The UA, for instance, has not just country- but world-class strength in an entirely separate field – optical sciences.  That’s a significant niche onto itself.  In addition, it’s a springboard for interdisciplinary opportunities.  As one good example, the optical science folks have hooked up with the medical school to give the UA what should be a big advantage in medical imaging.

– Setting expectations, and answering to them.

ASU is tinkering with how to take on big research questions, and then to answer them more successfully than it and others have done in the past.

Speaking in regards to the wide universe of researchers, Ann Barker, one of ASU’s newly hired, new-think administrators said, “It’s not that we can’t [solve major problems].  It’s that we don’t.”

Barker contends the shortcomings can be cured with a more directed approach to research that begins with asking questions that are big enough to matter, choosing the right people to find the answers even if that means outsourcing some of the work to other institutions, and drawing up enough resources to get the job done.

The steak will come in the form of answers to those big questions.  Rick Shangraw, who as the head of ASU research was Barker’s boss until he took responsibility last fall for the university’s foundation, says that means making progress on high-profile objectives such as sustainable energy and reductions in disease.  As well as toward improving the economy.

Shangraw doesn’t go this far, but one might be so bold as to set financial objectives for the research portfolio, and then track – as corporations have to do – whether the promised return on investment has been achieved.

The trickiest part is in measuring the return.  The ultimate beneficiary is not the coffers of the universities, which take in a pittance from licensing the technology they develop.  The ultimate beneficiary is in local economic development, and that will take many years to play out.

– Perfecting the mechanisms for exporting technology.

Some universities are much better than others at getting their discoveries out of the labs and into the hands of industry.  The first step is having discoveries that are worthy enough to transfer.  The next step is having the will, the policies, and the resources to transfer them.

Heretofore neither the UA nor ASU has been particularly adept in this regard.  Operating with twice as much research money than ASU, the UA over a five-year period from 2006 to 2010 ranked 52nd nationally in the disclosure of inventions, 61st in patents awarded, 49th in licensing technology to outside concerns, and 32nd in company startups that come from that technology.  Even with the handicap of much less research funding, ASU ranked close to the UA on each of those dimensions.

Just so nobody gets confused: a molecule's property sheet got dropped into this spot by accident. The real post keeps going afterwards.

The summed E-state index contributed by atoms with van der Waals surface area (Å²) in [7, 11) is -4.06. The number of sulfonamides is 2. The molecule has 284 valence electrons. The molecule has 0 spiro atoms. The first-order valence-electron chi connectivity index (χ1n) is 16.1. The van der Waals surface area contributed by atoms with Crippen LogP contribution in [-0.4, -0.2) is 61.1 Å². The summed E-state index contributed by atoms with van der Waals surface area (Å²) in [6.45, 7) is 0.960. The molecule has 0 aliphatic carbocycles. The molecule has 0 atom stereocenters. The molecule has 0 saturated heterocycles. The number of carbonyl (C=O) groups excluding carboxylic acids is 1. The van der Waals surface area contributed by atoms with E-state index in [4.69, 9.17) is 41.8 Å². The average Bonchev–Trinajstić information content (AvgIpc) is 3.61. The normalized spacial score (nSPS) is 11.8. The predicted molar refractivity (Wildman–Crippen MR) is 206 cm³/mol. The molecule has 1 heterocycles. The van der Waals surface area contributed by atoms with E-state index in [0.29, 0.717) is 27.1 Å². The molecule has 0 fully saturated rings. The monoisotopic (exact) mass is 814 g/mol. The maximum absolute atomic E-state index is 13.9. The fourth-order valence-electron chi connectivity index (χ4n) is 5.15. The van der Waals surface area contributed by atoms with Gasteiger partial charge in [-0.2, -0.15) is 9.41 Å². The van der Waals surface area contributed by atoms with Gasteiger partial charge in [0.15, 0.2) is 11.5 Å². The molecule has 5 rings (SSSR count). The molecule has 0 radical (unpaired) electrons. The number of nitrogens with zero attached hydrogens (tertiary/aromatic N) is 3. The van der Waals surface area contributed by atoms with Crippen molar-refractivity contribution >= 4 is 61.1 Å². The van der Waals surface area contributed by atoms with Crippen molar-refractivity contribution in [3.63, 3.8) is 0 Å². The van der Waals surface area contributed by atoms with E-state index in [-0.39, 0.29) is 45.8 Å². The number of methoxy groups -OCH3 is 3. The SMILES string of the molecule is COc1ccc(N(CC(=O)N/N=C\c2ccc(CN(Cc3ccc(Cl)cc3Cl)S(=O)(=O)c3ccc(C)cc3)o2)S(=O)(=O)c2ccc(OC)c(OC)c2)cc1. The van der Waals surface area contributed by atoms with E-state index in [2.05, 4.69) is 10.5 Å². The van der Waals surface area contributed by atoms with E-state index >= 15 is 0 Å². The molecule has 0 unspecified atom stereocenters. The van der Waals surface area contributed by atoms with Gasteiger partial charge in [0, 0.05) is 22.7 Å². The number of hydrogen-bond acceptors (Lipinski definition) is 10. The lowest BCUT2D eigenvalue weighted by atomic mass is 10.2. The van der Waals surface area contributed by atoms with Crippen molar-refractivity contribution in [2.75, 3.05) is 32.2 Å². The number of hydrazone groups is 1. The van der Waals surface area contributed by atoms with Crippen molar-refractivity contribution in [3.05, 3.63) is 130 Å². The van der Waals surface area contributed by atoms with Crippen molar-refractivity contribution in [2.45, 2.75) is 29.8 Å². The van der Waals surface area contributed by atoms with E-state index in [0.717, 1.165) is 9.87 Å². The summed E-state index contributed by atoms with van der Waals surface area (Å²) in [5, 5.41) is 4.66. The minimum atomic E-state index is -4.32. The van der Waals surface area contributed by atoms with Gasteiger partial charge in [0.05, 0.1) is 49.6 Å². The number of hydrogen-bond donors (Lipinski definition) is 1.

ASU is seeking to further improve its performance under the aegis of a program called Arizona Technology Enterprises.  Last fall the UA began playing catch-up with an effort it calls Tech Launch Arizona.

Win-Win Or Lose-Lose

The aim is economic development, explains Len Jessup, who as dean of the Eller College of Management heads the UA’s new program.

“This is an exciting time for the city and the state,” Jessup said.  “We’re at a strategic inflection point.  The state is poised to take off.  There’s such a great opportunity here, especially at the UA and ASU, to strategically develop this Sun Corridor.”

Succeed at that, and the universities might convince Phoenix they are indeed assets to the state, particularly if they can prove they’re putting money in the pockets of Arizona residents.  That would be a win-win.

Fail in it, and the universities will be back where they started.  While economic development organizations around the state continue subsidizing lower-skilled jobs offered up by out-of-state companies, the universities will grovel for appropriations from a Legislature that continues to regard them as liabilities.  That unfortunately is a lose-lose.

– Richard Gilman

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  1. Richard Gilman on said:

    Dr. Gerner should know of which he speaks. Gerner, a longtime professor of cellular and molecular medicine at the University of Arizona, was director of the Arizona Cancer Center’s gastrointestinal program. Honored by the UA with its 2010 Innovation Award, he today is a professor emeritus. His discoveries led to the founding of Cancer Prevention Pharmaceuticals, which last month was named a winner of the Arizona Innovation Challenge sponsored by the Arizona Commerce Authority.